To assess the age at menarche and menopause of women with xeroderma pigmentosum, a DNA repair disease with premature aging, in a longitudinal natural history study.
We conducted a natural history study that reviewed medical records for gynecologic and reproductive health of all female patients with xeroderma pigmentosum aged older than 9 years examined at the National Institutes of Health (NIH). We performed gynecologic and laboratory examinations on a subset of the patients. Women in a second subset, who could not be examined, were interviewed using a questionnaire. Women who were deceased or lost to follow-up formed a third subset.
Sixty females with xeroderma pigmentosum aged older than 9 years (median 29 years, range 10–61 years) were evaluated at the NIH from 1971 to 2018. Of these 60, 31 had history, questionnaire, record review, and gynecologic evaluation; 14 had record review and questionnaire interview by telephone; and 15 had only NIH record review. Menarche in females with xeroderma pigmentosum occurred at a median age of 12.0 years (range 9–17 years), which was comparable with the U.S. general population. Among the 18 patients with menopause, the median age at menopause of 29.5 years (range 18–49.5 years) was more than 20 years younger than in the U.S. general population (52.9 years). Premature menopause (before age 40 years) occurred in 14 of the 45 (31%) women aged 18 years or older, and primary ovarian insufficiency was documented in nine of them. There were 32 live births among 21 of the women, five of whom subsequently developed premature menopause.
Females with xeroderma pigmentosum in our study had a normal age at menarche and were fertile but had increased incidence of premature menopause. Premature menopause, a symptom of premature aging, should be considered for gynecologic and reproductive health as well as implicating DNA repair in maintaining normal ovarian function.
Women with xeroderma pigmentosum, a rare DNA repair disease with premature aging, had normal menarche but reduced age at menopause.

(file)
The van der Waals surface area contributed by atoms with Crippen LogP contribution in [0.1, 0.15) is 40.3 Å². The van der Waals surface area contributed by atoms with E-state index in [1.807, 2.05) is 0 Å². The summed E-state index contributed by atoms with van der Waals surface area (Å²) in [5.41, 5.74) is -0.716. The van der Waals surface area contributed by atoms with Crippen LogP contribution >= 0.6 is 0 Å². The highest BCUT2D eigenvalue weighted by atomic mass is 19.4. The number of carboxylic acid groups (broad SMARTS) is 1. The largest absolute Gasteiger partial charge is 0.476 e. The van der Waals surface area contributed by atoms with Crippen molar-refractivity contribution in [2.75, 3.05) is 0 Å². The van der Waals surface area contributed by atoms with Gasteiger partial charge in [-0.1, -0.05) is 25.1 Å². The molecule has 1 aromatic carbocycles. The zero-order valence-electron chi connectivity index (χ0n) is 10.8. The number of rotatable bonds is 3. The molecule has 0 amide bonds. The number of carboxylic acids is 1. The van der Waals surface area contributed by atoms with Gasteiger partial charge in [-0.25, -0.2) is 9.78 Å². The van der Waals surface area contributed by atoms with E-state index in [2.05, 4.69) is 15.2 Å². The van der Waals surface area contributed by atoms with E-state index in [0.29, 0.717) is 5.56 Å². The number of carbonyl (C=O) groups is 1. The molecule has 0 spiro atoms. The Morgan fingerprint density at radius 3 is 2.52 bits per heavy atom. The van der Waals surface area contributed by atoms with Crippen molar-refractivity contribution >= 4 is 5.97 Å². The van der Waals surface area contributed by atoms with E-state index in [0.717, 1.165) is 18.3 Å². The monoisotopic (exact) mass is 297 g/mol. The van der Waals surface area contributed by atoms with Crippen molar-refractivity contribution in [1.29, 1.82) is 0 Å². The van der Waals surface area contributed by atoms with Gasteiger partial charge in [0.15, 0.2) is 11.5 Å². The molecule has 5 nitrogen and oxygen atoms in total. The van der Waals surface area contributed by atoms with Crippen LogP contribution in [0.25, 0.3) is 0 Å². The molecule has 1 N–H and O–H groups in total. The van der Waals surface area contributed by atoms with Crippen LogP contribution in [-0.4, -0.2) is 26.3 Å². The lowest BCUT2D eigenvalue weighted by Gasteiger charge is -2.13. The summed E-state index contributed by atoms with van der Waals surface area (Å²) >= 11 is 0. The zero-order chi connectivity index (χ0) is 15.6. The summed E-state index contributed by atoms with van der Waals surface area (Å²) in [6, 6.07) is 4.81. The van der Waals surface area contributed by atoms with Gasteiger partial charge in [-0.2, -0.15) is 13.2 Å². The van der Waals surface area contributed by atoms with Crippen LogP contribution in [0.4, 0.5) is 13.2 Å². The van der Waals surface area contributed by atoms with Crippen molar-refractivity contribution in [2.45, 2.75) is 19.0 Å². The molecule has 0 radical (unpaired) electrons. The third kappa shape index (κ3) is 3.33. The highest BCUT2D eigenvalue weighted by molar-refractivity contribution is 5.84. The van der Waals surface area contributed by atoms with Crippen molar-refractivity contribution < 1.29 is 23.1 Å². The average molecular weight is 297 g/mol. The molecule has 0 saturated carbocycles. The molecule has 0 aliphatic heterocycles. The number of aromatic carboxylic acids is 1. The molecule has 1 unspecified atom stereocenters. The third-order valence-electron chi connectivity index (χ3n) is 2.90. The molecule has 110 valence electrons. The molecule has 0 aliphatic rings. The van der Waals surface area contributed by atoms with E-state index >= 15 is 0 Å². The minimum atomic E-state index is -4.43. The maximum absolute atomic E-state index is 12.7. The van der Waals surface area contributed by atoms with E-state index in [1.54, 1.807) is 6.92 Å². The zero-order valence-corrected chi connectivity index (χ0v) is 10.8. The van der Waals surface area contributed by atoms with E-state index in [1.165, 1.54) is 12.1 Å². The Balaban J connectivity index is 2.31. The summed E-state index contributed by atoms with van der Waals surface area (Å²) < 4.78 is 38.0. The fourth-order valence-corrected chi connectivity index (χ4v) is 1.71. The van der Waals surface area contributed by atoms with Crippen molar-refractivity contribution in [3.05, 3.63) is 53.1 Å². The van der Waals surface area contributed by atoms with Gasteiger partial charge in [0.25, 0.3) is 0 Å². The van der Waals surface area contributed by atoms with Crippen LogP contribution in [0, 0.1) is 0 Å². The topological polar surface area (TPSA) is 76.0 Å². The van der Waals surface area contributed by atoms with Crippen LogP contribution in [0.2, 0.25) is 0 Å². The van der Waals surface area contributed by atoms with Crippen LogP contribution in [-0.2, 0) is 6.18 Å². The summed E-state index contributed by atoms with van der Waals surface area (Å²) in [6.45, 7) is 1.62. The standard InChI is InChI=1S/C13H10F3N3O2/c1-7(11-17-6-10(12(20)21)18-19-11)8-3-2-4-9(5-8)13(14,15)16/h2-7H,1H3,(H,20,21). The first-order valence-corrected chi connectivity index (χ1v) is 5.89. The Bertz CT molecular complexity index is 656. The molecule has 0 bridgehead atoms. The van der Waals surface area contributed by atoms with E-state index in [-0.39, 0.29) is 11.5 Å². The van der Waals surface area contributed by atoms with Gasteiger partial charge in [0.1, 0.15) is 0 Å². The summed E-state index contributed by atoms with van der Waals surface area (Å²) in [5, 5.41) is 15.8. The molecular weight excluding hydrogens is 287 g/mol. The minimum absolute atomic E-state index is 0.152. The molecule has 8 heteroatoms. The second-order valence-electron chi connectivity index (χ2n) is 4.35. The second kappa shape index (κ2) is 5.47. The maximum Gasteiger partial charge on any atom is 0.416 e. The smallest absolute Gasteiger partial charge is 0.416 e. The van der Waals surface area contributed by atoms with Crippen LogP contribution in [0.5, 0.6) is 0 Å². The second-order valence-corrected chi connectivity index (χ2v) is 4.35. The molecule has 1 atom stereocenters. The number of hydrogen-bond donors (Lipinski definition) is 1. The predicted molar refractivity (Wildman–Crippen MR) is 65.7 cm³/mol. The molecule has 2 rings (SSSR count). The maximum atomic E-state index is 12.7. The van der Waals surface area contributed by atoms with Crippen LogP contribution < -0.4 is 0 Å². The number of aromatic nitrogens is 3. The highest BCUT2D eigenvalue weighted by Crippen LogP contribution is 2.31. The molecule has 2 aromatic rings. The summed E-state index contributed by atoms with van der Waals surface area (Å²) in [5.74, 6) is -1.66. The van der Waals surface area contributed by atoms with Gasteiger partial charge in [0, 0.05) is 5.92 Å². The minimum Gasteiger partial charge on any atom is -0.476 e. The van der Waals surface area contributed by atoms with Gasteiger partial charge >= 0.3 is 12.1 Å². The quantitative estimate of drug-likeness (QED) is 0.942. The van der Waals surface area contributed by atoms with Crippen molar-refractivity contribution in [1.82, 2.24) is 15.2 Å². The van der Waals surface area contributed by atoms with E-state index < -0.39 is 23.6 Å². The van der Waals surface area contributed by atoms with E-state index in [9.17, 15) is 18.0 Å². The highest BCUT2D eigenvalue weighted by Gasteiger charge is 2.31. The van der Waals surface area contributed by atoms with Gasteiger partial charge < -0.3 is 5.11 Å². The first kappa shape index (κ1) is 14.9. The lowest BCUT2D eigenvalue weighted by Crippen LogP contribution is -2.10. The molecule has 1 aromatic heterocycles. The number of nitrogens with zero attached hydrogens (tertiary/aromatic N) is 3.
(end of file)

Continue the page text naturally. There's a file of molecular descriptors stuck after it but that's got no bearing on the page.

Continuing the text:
National Human Genome Research Institute, National Institutes of Health, and the Laboratory of Cancer Biology and Genetics, Center for Cancer Research, and the Clinical Genetics Branch, Division of Cancer Epidemiology and Genetics, National Cancer Institute, National Institutes of Health, Bethesda, Maryland; and Howard University Medical Center, Washington, DC.
Corresponding author: Kenneth H. Kraemer, MD, DNA Repair Section, Laboratory of Cancer Biology and Genetics, Center for Cancer Research, National Cancer Institute, Bethesda, MD; email: firstname.lastname@example.org.
This study was funded by the Intramural Research Program of the National Institutes of Health, National Cancer Institute, and National Human Genome Research Institute.
Financial Disclosure Divya Angra reports receiving money paid directly to her from NCI. John J. DiGiovanna reports that he is an employee of the National Institutes of Health (Federal Government) and they pay salary and travel costs to meetings. He is an independent contractor performing dermatology services for Shady Grove Dermatology. Prior to November 2018 he ran a part-time practice of dermatology, which was transferred to Shady Grove Dermatology. The other authors did not report any potential conflicts of interest.
Presented at the International Symposium on Xeroderma Pigmentosum and other Nucleotide Excision Repair Disorders, Cambridge, England, March 20–22, 2019; and at the American Society of Human Genetics Annual Meeting, San Diego, California, October 18–22, 2014.
Each author has confirmed compliance with the journal's requirements for authorship.
Peer reviews and author correspondence are available at http://links.lww.com/AOG/B548.